Presentation Title

Our Experience Adapting Team Based Learning (TBL) for Online Teaching: Our New Normal

Abstract

In response to COVID-19, we rapidly transitioned our three-hour sessions (comprising lecture, tutorial, and practical components) for ‘Human Body 1’ to an interactive online format from 20S2. We decided to adapt a TBL approach as it lends itself to Zoom delivery in combination with other platforms, is associated with high levels of active student participation, and incorporates many assessment touchpoints – creating new opportunities for feedback and longitudinal performance monitoring1.

Our approach involved flipping and chunking lecture content, supplemented by knowledge-check activities with automated feedback as pre-work. Weekly Zoom sessions started with an individual readiness assurance test (RAT) comprising 10 multiple-choice-questions; immediately followed by the same RAT, completed by student teams in separate breakout rooms – all via Blackboard. Student performance was quickly analysed, with individual and team results presented back to the cohort in a ‘clarification’ session (that focussed on poorly answered questions with explanations of the most correct response and exploration of misconceptions). Teams returned to breakout rooms to complete focused application tasks (FAT) before debriefing as a cohort. In our approach, the FAT varied between teams – with each requiring students to work through a case scenario or interpret complex data. Student performance is enhanced following peer-teaching and learning in our TBL.

Online TBL has been well-received, with internal course evaluations improved since introduction – in our student’s voice,

I really enjoyed the pre-work… it [was] really helpful in consolidating knowledge. I also really enjoyed the i[ndividual]RAT and t[eam]RAT quizzes and discussing the trickier questions afterwards in class. It encouraged us to keep on top of the large workload.” (SEC-21S1)

The additional results and feedback generated through the pre-work, RAT and FAT have provided new ways to see how performance is developing from week to week. Courses interested in adopting a flipped online format may benefit from using this approach.

Theme

engagement

Presenter Bio

Associate Professor Dane King

Dane has a background in Bioinformatics, Medicine and Higher Education and has played key roles in introducing blended approaches, team-based learning, and teaching with technology at The University of Sydney, Macquarie University and UNDA. He coordinates Human Body 1 in the Graduate Diploma and is Head of Assessment for Sydney Medicine.

Dr Stephen Bested

Stephen recently joined the University in 2019 with research expertise in Motor control and Skill Acquisition, specialising in Robotic Guidance. As the Program Administrator of the Graduate Diploma of Health and Medical Sciences, Stephen supports administration and coordination of the program. With his background in Kinesiology and Exercise Science, Stephen teaches and coordinates into the courses Human Body 1 and 2.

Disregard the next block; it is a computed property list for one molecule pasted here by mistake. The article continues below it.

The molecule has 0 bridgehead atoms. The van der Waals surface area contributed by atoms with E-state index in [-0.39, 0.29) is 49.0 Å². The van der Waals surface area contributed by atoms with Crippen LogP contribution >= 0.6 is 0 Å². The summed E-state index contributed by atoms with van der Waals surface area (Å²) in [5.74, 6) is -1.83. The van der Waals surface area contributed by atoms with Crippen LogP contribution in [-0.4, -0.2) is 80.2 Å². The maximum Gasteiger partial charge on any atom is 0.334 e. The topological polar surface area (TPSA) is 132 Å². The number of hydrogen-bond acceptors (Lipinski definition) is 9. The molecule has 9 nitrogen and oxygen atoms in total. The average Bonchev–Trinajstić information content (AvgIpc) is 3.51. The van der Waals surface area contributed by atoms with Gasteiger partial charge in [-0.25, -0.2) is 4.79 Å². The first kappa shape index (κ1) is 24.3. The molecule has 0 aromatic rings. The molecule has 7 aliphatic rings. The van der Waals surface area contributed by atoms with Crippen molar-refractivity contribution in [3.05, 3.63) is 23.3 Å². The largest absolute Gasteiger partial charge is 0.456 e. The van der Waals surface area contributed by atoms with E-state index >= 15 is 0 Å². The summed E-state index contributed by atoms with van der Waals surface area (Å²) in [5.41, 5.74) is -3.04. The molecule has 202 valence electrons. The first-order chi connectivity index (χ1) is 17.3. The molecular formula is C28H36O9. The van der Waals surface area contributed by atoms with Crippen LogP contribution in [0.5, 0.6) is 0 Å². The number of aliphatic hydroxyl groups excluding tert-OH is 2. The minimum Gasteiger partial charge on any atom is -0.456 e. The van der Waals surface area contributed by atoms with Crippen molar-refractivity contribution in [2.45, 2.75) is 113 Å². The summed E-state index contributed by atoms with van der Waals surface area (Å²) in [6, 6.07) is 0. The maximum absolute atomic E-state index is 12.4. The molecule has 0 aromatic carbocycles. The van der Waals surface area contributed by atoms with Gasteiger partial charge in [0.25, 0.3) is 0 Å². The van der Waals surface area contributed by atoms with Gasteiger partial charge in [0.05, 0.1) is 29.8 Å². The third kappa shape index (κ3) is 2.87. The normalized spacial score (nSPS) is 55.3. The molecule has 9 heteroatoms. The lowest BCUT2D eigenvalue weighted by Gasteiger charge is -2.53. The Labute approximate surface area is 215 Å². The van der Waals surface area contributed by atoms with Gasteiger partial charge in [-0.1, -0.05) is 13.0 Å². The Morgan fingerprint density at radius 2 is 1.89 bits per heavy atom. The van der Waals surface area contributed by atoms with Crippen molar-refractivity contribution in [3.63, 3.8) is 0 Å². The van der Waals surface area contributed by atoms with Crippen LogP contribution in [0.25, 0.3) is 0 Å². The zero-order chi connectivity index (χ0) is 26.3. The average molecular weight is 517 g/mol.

Associate Professor Sharon Herkes

Sharon leads the Graduate Diploma of Health and Medical Sciences program for the School of Medicine. Previously she worked as theme leader in entrepreneurial education, a senior reviewer of teaching practices and an academic in physiology at the University of Sydney where she received the Vice-Chancellor’s award for Outstanding Teaching. She is a Senior Fellow of the Higher Education Academy UK.

Presentation Type

Presentation

Location

Zoom session commences 10am AWST/12 noon AEST

Start Date

29-9-2021 11:23 AM

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Sep 29th, 11:23 AM

Our Experience Adapting Team Based Learning (TBL) for Online Teaching: Our New Normal

Zoom session commences 10am AWST/12 noon AEST

In response to COVID-19, we rapidly transitioned our three-hour sessions (comprising lecture, tutorial, and practical components) for ‘Human Body 1’ to an interactive online format from 20S2. We decided to adapt a TBL approach as it lends itself to Zoom delivery in combination with other platforms, is associated with high levels of active student participation, and incorporates many assessment touchpoints – creating new opportunities for feedback and longitudinal performance monitoring1.

Our approach involved flipping and chunking lecture content, supplemented by knowledge-check activities with automated feedback as pre-work. Weekly Zoom sessions started with an individual readiness assurance test (RAT) comprising 10 multiple-choice-questions; immediately followed by the same RAT, completed by student teams in separate breakout rooms – all via Blackboard. Student performance was quickly analysed, with individual and team results presented back to the cohort in a ‘clarification’ session (that focussed on poorly answered questions with explanations of the most correct response and exploration of misconceptions). Teams returned to breakout rooms to complete focused application tasks (FAT) before debriefing as a cohort. In our approach, the FAT varied between teams – with each requiring students to work through a case scenario or interpret complex data. Student performance is enhanced following peer-teaching and learning in our TBL.

Online TBL has been well-received, with internal course evaluations improved since introduction – in our student’s voice,

I really enjoyed the pre-work… it [was] really helpful in consolidating knowledge. I also really enjoyed the i[ndividual]RAT and t[eam]RAT quizzes and discussing the trickier questions afterwards in class. It encouraged us to keep on top of the large workload.” (SEC-21S1)

The additional results and feedback generated through the pre-work, RAT and FAT have provided new ways to see how performance is developing from week to week. Courses interested in adopting a flipped online format may benefit from using this approach.